|Dr. Atul Gawande (Illustration by Joel Kimmel for The Boston Globe)|
1. Dr. Atul Gawande, Brigham and Women’s Hospital, Dana-Farber Dr. Atul Gawande, surgeon and writer, is as celebrated for his New Yorker articles on health care policy as he is for his work at Brigham and Women’s Hospital, Dana-Farber Cancer Institute, and the Harvard School of Public Health. His 2009 book, “The Checklist Manifesto,’’ helped popularize a simple technique being used by doctors to reduce medical errors.
Now Gawande, 45, who was cited by Globe 100 judges for influencing the national health care debate and for his moves to reduce deaths and complications from surgery, is working on a new set of emergency checklists that can be used in childbirth and in operating rooms.
Gawande said he is interested in the kind of “systems innovation’’ that until recently has been unheralded in the health care world.
“It’s a different kind of innovation,’’ he said. “There’s innovation from the discovery of drugs and medical devices. But these are innovations making it possible for people to deliver health care in the right place at the right time and without wasting resources.’’
Despite the standoff over the US health care overhaul, Gawande said he remains confident health care will improve. “We all have to be determined to make it better,’’ he said, “because the only alternative is rationing, and that would be Dickensian. We’re either up for the challenge, or we’ll decline.’’
– Robert Weisman
2. Dr. Daniel Haber, director, Massachusetts General Hospital Cancer Center Daniel Haber made headlines a few years ago for discovering means for treating liver cancer in patients with specific genetic profiles. That development affected a small number of patients immediately, but also opened up a new direction in the battle against the so-called emperor of maladies.
Recently, Haber helped invent a device that can detect tiny cells in the blood that originate from tumors, effectively allowing doctors to use a blood test to search for tumors. It's an understatement to say the device is sensitive. It can detect a single tumor cell among the one billion cells in a teaspoon of blood, he said.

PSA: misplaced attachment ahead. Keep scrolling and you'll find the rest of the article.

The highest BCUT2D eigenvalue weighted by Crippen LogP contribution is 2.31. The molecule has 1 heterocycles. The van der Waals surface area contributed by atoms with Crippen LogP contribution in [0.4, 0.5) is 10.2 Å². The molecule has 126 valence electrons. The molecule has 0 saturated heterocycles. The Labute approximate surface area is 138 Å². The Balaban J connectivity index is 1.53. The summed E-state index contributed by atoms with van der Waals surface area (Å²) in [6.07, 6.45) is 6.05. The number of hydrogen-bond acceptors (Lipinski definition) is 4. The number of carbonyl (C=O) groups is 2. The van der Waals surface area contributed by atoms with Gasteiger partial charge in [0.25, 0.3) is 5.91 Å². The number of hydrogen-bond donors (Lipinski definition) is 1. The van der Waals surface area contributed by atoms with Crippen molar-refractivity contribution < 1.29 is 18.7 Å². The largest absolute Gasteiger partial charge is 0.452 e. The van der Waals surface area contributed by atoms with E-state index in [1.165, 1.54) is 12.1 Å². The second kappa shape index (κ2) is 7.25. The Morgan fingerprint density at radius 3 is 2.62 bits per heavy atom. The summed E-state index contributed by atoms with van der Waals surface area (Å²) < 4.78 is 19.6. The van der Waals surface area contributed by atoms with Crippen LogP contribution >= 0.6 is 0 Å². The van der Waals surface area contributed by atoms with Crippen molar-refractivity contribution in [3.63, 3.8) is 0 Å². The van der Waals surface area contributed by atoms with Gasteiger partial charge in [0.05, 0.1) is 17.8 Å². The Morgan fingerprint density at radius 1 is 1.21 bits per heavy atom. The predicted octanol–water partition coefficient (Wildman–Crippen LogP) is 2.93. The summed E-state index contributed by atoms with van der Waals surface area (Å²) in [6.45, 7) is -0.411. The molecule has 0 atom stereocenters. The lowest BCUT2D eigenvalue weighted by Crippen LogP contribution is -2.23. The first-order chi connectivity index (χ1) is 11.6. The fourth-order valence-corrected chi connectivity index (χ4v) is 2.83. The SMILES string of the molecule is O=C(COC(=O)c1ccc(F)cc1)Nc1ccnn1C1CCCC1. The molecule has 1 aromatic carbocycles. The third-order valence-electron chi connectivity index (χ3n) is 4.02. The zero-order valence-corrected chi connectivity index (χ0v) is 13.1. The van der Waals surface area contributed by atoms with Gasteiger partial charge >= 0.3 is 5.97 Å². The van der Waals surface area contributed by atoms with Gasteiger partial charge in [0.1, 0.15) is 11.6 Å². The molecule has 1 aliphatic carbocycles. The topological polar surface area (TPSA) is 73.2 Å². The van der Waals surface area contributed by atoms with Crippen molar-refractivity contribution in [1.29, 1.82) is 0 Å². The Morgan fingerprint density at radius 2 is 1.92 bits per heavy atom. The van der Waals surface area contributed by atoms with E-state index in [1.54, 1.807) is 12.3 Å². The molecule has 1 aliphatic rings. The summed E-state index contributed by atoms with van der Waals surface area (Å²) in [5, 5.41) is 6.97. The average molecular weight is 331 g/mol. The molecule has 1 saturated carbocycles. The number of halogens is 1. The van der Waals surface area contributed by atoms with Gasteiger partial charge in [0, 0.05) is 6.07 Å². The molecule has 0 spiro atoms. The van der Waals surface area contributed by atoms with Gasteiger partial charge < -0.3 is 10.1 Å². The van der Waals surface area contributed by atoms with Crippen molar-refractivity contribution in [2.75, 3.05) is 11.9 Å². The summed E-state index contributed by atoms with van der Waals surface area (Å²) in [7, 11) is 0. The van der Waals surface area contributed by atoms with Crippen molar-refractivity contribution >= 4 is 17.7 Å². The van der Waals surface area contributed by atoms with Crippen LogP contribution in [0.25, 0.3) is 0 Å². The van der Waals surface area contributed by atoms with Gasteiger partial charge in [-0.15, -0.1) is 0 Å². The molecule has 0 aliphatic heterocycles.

The device is in the prototype phase and for now, is complicated to operate. But eventually, Haber hopes it can be an inexpensive, easy-to-use tool with little more than an "on" button.
Once the machine is perfected, he added, the real work begins. "The Holy Grail," Haber said, "is understanding the nasty cells that travel in the blood and finding a way to target them."
– John Dyer
3. Dr. John Frangioni, co-director, Center for Molecular Imaging, Beth Israel Deaconess Medical Center John Frangioni, professor of medicine at Harvard University, hopes to give surgeons around the world a little inside knowledge.
Frangioni developed FLARE, or Fluorescence-Assisted Resection and Exploration, a system that uses a near-infrared light — invisible to the naked eye — to allows surgeons to see about a quarter of an inch beneath solid tissue. Doctors inject a special compound into patients, then can peer within their organs using the near-infrared light.
The benefits to surgeons are legion, said Frangioni, 47.
"Surgery hasn't changed fundamentally in 150 years," he said. "The imaging system surgeons use most often around the world is their eyes and brains."
FLARE could give doctors in rural areas or developing countries a significant leg up in diagnosing and treating injuries, said Frangioni. To make sure the technology reaches hospitals as quickly as possible, he's set up the nonprofit FLARE Foundation to distribute the system, rather than choosing to sell it commercially once clinical trials are completed.
"I'm not going to feel like I've done anything worthy," Frangioni said, "until I get the technology to the patient."
– John Dyer